Trading Barbs With the NSA? Just Another Day for Edward Snowden

NSA whistleblower Edward Snowden during a meeting with German Green Party MP Hans-Christian Stroebele regarding being a witness for a possible investigation into NSA spying in Germany, on Oct. 31, 2013 in Moscow, Russia.

NSA whistleblower Edward Snowden, who has provided a trove of evidence to show how the agency spies on Americans as well as other governments, was again assailing the NSA on Friday for doing something he considered untruthful.
On Thursday, the agency released a single email Snowden sent while he worked as a contractor at the NSA. In it, Snowden asked a legal question about whether executive orders have precedence over federal statute law. His question apparently referenced a portion of text from an NSA training manual he felt was incorrect.
Snowden has always said he tried to relay his concerns to the agency before going public with them, but the NSA has denied this claim. When Snowden restated this position during a Wednesday interview with NBC, the NSA released the single email mentioned above.
Which brings us to Friday's happenings.

Snowden: NSA's email release is incomplete

In an interview with the Washington Post, Snowden called the NSA's release "incomplete" and said the agency released the single document to gain a "political advantage."
Snowden also brought up the fact that the NSA had previously said he had made no attempts to contact them with concerns, which this email proves to be untrue.
Snowden then mentioned that Senators Ron Wyden (D-Oregon) and Mark Udall (D-Colorado) knew about the NSA's mass surveillance in 2011 and thought it was "abusive," but felt they could do little about it. That alone, he said, "underscores how futile such internal action is—and will remain—until these processes are reformed."

Senator Udall's office responds to Snowden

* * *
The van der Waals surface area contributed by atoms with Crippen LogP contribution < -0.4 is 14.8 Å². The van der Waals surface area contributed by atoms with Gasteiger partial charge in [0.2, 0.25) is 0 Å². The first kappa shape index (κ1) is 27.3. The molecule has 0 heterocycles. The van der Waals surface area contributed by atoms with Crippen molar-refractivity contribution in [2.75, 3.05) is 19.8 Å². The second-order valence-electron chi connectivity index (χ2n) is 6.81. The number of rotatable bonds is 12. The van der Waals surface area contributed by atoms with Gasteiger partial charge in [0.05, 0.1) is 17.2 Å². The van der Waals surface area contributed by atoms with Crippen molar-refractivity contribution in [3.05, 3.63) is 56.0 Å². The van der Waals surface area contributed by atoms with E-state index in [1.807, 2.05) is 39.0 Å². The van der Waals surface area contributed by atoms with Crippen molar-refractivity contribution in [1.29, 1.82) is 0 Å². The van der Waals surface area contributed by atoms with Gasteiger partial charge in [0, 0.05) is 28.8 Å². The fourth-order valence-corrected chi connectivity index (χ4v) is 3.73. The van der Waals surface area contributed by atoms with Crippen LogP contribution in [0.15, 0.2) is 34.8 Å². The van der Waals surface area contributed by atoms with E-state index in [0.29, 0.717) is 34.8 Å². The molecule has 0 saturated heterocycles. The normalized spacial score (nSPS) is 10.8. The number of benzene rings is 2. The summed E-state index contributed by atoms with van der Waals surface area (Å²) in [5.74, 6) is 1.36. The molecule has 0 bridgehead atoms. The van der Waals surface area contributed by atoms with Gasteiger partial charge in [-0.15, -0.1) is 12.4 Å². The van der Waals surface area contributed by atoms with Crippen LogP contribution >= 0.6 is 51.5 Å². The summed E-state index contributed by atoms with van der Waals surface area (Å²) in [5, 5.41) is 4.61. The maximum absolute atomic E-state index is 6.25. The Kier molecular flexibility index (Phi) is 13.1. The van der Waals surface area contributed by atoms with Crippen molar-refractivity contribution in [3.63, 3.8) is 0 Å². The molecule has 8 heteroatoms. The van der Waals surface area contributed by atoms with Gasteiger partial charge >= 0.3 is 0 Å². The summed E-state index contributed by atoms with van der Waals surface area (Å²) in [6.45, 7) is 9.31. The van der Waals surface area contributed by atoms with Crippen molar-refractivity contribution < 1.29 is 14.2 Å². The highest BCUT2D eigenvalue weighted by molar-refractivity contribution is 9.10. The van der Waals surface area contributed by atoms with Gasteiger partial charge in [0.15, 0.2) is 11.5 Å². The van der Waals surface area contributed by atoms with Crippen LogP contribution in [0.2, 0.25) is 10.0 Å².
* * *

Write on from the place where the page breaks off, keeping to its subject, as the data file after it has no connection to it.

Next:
Senator Udall's office offered a tepid response to Snowden's claim that Udall and Wyden have been unable to enact meaningful reform from inside the system.
Udall "did not feel constrained" by being a part of the government, Mike Saccone, a spokesperson for Senator Udall, told Mashable. Saccone said Udall has worked since 2011 to "rein in" the NSA's mass data collection, but fixing organizational missteps through the Senate takes time.
The spokesperson also said that Udall still believes Snowden should return to the U.S. to make his case.

Former government whistleblower says Snowden wouldn't get a fair trial

Daniel Ellsberg, whose leaking of the Pentagon Papers in 1971 made him the Edward Snowden of the the Vietnam War, wrote in The Guardian on Friday that Snowden would not receive a fair trial if he came home.
Ellsberg was responding to Secretary of State John Kerry's call for Snowden to "face the music" on Wednesday, saying that no whistleblower can expect a fair trial until the Espionage Act is reformed. The former intelligence leaker said that the act—originally meant to prevent military insubordination during a time of war—was now being used to prevent whistleblowers from defending themselves in court.
That's what happened to him, Ellsberg wrote, so why wouldn't it happen to Snowden?

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